This research was conducted by Katherine Yelick, Luigi Semenzato, Geoff Pike, Carleton Miyamoto, Ben Liblit, Arvind Krishnamurthy, Paul Hilfinger, Susan Graham, David Gay, Phil Colella, and Alex Aiken. This paper was first published in the ACM 1998 Workshop on Java for High-Performance Network Computing. It was subsequently reprinted in a special issue of Concurrency: Practice and Experience. A later version appeared in the Ninth SIAM Conference on Parallel Processing for Scientific Computing (PPSC 1999).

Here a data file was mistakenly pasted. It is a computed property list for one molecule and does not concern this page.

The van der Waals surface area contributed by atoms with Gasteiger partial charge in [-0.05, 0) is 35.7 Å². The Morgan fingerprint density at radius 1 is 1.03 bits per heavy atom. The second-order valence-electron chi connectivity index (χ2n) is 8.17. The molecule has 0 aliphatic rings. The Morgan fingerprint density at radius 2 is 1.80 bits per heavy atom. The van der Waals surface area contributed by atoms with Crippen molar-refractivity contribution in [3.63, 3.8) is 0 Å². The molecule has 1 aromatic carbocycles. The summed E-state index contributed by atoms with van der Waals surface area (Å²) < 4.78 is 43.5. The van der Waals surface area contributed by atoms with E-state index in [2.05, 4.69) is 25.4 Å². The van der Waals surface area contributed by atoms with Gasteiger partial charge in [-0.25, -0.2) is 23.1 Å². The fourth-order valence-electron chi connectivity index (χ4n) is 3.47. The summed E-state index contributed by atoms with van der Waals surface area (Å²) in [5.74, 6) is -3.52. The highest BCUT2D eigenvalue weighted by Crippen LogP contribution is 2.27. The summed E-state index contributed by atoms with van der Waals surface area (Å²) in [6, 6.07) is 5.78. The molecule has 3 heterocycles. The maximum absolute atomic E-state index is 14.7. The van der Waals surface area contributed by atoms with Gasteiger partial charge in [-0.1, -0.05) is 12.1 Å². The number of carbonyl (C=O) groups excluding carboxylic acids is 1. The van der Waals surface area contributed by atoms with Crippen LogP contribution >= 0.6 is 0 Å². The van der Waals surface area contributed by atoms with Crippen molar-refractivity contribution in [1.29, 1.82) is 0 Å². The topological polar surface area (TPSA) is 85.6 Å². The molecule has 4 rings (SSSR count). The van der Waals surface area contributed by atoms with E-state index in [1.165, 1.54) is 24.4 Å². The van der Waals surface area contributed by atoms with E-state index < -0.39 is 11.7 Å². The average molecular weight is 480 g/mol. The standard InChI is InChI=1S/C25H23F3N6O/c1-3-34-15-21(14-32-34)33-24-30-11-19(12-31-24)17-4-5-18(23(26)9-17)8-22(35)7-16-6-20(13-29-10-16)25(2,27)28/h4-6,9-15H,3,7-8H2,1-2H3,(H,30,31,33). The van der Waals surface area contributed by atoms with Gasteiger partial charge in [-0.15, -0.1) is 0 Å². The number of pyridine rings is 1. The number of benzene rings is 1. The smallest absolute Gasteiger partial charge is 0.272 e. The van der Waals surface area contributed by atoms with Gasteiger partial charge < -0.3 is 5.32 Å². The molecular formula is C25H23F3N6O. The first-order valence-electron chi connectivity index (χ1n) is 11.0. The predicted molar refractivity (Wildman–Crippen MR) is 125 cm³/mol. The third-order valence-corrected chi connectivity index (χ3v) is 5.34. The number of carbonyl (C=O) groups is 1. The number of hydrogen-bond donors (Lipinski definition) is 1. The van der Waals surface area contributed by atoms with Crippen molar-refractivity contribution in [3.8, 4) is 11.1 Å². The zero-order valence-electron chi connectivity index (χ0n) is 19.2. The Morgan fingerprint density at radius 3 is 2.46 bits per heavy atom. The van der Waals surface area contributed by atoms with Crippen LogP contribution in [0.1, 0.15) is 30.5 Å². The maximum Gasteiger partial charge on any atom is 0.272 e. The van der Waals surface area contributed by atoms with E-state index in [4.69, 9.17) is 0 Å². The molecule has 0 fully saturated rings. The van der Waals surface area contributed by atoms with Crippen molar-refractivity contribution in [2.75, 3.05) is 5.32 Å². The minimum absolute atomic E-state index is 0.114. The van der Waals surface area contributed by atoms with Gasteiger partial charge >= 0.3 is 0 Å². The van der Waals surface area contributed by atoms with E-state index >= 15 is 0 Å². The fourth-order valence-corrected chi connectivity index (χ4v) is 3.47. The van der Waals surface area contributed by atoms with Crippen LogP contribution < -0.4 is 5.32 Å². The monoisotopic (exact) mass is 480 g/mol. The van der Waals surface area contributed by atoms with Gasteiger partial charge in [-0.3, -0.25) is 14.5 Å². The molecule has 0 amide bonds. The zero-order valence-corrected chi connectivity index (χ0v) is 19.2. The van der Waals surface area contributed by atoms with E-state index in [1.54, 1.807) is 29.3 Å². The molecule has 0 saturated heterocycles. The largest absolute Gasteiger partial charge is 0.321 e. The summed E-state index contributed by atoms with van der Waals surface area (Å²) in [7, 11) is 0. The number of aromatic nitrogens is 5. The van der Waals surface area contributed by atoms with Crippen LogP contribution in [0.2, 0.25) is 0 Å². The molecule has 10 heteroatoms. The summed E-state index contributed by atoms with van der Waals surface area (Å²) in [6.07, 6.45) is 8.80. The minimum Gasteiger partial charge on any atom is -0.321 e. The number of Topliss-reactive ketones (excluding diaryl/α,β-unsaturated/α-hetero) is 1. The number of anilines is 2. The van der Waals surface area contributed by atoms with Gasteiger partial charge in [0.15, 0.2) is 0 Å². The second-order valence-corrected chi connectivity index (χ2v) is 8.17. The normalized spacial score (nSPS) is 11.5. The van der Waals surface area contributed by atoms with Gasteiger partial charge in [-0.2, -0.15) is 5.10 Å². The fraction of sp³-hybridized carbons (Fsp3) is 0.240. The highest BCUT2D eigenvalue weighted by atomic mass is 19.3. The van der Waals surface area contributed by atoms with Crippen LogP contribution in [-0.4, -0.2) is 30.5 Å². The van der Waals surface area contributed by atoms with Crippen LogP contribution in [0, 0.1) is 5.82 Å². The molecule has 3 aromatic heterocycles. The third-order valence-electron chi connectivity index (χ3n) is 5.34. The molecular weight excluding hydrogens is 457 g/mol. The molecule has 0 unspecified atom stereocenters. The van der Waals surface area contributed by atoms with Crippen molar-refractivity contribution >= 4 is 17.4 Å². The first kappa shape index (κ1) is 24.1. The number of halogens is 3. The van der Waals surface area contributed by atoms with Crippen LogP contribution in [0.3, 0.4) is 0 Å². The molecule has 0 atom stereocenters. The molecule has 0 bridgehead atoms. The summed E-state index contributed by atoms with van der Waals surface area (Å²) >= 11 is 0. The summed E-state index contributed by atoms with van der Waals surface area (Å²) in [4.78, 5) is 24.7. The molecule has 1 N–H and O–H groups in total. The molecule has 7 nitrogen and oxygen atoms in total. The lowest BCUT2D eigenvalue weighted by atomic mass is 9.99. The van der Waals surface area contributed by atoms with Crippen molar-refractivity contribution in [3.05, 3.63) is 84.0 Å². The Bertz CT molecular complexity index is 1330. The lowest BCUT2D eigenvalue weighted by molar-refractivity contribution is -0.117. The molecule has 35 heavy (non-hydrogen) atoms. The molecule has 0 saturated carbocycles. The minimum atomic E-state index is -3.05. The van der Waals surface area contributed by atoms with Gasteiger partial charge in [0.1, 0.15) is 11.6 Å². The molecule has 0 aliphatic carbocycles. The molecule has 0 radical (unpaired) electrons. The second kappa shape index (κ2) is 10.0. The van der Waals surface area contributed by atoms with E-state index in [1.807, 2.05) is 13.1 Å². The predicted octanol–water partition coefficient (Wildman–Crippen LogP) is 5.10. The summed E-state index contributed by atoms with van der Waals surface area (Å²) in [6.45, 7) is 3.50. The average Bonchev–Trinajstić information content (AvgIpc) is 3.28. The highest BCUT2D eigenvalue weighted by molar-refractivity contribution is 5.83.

Titanium is a language and system for high-performance parallel scientific computing. Titanium uses Java as its base, thereby leveraging the advantages of that language and allowing us to focus attention on parallel computing issues. The main additions to Java are immutable classes, multi-dimensional arrays, an explicitly parallel SPMD model of computation with a global address space, and zone-based memory management. We discuss these features and our design approach, and report progress on the development of Titanium, including our current driving application: a three-dimensional adaptive mesh refinement parallel Poisson solver.
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